The Sunni vs. Shia schism, and why it matters 1,300 years later

Source: Macleans

It would be simplistic to say the sectarian outrage over Saudi Arabia’s execution of a Shia cleric was only religion-driven—and would ignore key history

By Brian Bethune

Sunni Muslims generally fold their arms across their chests while praying, while Shia Muslims tend to extend their arms, with palms resting on thighs. The latter is the sort of practice that can get you killed in ISIS-occupied areas of the Mideast. In a 2013 video, ISIS militants are shown stopping three Iraqi truck drivers and demanding to know if they were Sunni (like ISIS) or Shia. Although the drivers claimed to be Sunnis, they were tripped up when asked to show how they prayed: all three were shot dead. Nor is the murderousness one-sided: bombings, suicide or otherwise, have been common on both sides.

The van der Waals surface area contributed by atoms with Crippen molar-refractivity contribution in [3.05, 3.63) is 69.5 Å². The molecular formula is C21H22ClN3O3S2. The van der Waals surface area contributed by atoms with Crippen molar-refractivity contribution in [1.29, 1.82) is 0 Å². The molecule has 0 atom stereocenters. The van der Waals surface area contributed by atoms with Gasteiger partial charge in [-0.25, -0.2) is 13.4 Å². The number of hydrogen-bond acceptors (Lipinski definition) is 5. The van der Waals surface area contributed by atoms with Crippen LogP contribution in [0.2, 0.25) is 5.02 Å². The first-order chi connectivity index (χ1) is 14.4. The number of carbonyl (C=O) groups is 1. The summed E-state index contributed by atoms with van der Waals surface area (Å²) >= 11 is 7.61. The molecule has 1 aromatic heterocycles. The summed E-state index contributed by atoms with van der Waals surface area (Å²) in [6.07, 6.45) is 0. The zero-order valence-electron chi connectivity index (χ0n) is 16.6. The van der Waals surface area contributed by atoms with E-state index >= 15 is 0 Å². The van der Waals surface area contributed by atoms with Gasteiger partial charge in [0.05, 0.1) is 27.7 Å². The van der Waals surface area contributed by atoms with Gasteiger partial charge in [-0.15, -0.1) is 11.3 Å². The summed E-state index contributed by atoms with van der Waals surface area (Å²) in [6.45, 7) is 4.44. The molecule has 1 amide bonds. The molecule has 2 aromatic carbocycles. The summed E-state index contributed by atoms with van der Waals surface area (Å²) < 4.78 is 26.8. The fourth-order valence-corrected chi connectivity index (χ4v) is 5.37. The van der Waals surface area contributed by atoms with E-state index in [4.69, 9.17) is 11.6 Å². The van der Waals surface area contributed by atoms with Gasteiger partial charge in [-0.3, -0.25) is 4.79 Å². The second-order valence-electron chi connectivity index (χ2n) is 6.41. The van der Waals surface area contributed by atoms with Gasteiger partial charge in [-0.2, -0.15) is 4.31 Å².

All of this was driving sectarian passions before Saudi Arabia, Sunni Islam’s leading power, executed a prominent cleric from its Shia minority, rapidly escalating tensions between it and Iran, the world’s preeminent Shia Muslim state, to a level that seemed just short of war. The antagonism sent journalists and puzzled readers back to the seventh century in a search for the origins of the split between Islam’s two main branches.



Categories: Arab World, Asia, Sectarianism

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